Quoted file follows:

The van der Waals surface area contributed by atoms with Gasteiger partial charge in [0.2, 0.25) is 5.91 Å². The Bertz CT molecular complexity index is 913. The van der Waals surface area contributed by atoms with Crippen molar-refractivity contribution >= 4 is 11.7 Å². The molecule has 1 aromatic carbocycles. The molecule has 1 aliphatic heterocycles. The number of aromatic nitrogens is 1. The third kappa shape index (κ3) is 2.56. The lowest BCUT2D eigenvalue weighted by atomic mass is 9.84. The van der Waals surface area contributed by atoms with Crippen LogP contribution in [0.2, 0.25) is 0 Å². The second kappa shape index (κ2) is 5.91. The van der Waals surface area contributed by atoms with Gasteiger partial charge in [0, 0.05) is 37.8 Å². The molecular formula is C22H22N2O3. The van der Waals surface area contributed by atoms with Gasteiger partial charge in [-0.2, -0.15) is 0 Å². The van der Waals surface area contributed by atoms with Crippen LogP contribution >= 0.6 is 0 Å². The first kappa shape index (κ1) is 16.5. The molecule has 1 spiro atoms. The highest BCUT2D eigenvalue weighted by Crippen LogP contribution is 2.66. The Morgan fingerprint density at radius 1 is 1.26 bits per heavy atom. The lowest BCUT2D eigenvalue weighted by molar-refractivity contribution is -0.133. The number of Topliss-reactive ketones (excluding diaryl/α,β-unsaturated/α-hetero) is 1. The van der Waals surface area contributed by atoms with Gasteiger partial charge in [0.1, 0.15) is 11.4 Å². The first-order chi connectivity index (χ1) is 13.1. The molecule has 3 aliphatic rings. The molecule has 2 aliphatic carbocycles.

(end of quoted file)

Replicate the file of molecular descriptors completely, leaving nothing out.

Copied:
The van der Waals surface area contributed by atoms with Gasteiger partial charge in [0.2, 0.25) is 5.91 Å². The Bertz CT molecular complexity index is 913. The van der Waals surface area contributed by atoms with Crippen molar-refractivity contribution >= 4 is 11.7 Å². The molecule has 1 aromatic carbocycles. The molecule has 1 aliphatic heterocycles. The number of aromatic nitrogens is 1. The third kappa shape index (κ3) is 2.56. The lowest BCUT2D eigenvalue weighted by atomic mass is 9.84. The van der Waals surface area contributed by atoms with Crippen LogP contribution in [0.2, 0.25) is 0 Å². The second kappa shape index (κ2) is 5.91. The van der Waals surface area contributed by atoms with Gasteiger partial charge in [0, 0.05) is 37.8 Å². The molecular formula is C22H22N2O3. The van der Waals surface area contributed by atoms with Gasteiger partial charge in [-0.2, -0.15) is 0 Å². The van der Waals surface area contributed by atoms with Crippen LogP contribution >= 0.6 is 0 Å². The first kappa shape index (κ1) is 16.5. The molecule has 1 spiro atoms. The highest BCUT2D eigenvalue weighted by Crippen LogP contribution is 2.66. The Morgan fingerprint density at radius 1 is 1.26 bits per heavy atom. The lowest BCUT2D eigenvalue weighted by molar-refractivity contribution is -0.133. The number of Topliss-reactive ketones (excluding diaryl/α,β-unsaturated/α-hetero) is 1. The van der Waals surface area contributed by atoms with Gasteiger partial charge in [0.1, 0.15) is 11.4 Å². The first-order chi connectivity index (χ1) is 13.1. The molecule has 3 aliphatic rings. The molecule has 2 aliphatic carbocycles.